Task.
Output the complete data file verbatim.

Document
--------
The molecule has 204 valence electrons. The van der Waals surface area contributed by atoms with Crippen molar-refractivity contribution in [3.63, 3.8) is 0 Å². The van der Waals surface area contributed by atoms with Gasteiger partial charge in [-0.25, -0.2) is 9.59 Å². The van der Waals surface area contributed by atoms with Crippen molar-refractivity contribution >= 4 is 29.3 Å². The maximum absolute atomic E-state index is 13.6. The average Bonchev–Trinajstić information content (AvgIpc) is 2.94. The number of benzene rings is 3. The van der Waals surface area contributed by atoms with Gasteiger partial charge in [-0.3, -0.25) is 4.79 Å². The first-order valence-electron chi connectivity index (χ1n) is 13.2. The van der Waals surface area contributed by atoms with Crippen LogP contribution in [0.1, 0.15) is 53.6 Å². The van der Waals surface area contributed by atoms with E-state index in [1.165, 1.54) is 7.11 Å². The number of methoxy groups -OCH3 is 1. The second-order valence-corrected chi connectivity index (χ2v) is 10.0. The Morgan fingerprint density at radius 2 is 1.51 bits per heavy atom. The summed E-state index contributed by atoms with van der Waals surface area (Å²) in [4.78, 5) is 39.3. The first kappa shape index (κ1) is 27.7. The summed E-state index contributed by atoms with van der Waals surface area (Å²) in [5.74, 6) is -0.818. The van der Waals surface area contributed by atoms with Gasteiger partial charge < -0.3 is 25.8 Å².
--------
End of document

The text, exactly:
The molecule has 204 valence electrons. The van der Waals surface area contributed by atoms with Crippen molar-refractivity contribution in [3.63, 3.8) is 0 Å². The van der Waals surface area contributed by atoms with Gasteiger partial charge in [-0.25, -0.2) is 9.59 Å². The van der Waals surface area contributed by atoms with Crippen molar-refractivity contribution >= 4 is 29.3 Å². The maximum absolute atomic E-state index is 13.6. The average Bonchev–Trinajstić information content (AvgIpc) is 2.94. The number of benzene rings is 3. The van der Waals surface area contributed by atoms with Gasteiger partial charge in [-0.3, -0.25) is 4.79 Å². The first-order valence-electron chi connectivity index (χ1n) is 13.2. The van der Waals surface area contributed by atoms with Crippen LogP contribution in [0.1, 0.15) is 53.6 Å². The van der Waals surface area contributed by atoms with E-state index in [1.165, 1.54) is 7.11 Å². The number of methoxy groups -OCH3 is 1. The second-order valence-corrected chi connectivity index (χ2v) is 10.0. The Morgan fingerprint density at radius 2 is 1.51 bits per heavy atom. The summed E-state index contributed by atoms with van der Waals surface area (Å²) in [4.78, 5) is 39.3. The first kappa shape index (κ1) is 27.7. The summed E-state index contributed by atoms with van der Waals surface area (Å²) in [5.74, 6) is -0.818. The van der Waals surface area contributed by atoms with Gasteiger partial charge < -0.3 is 25.8 Å².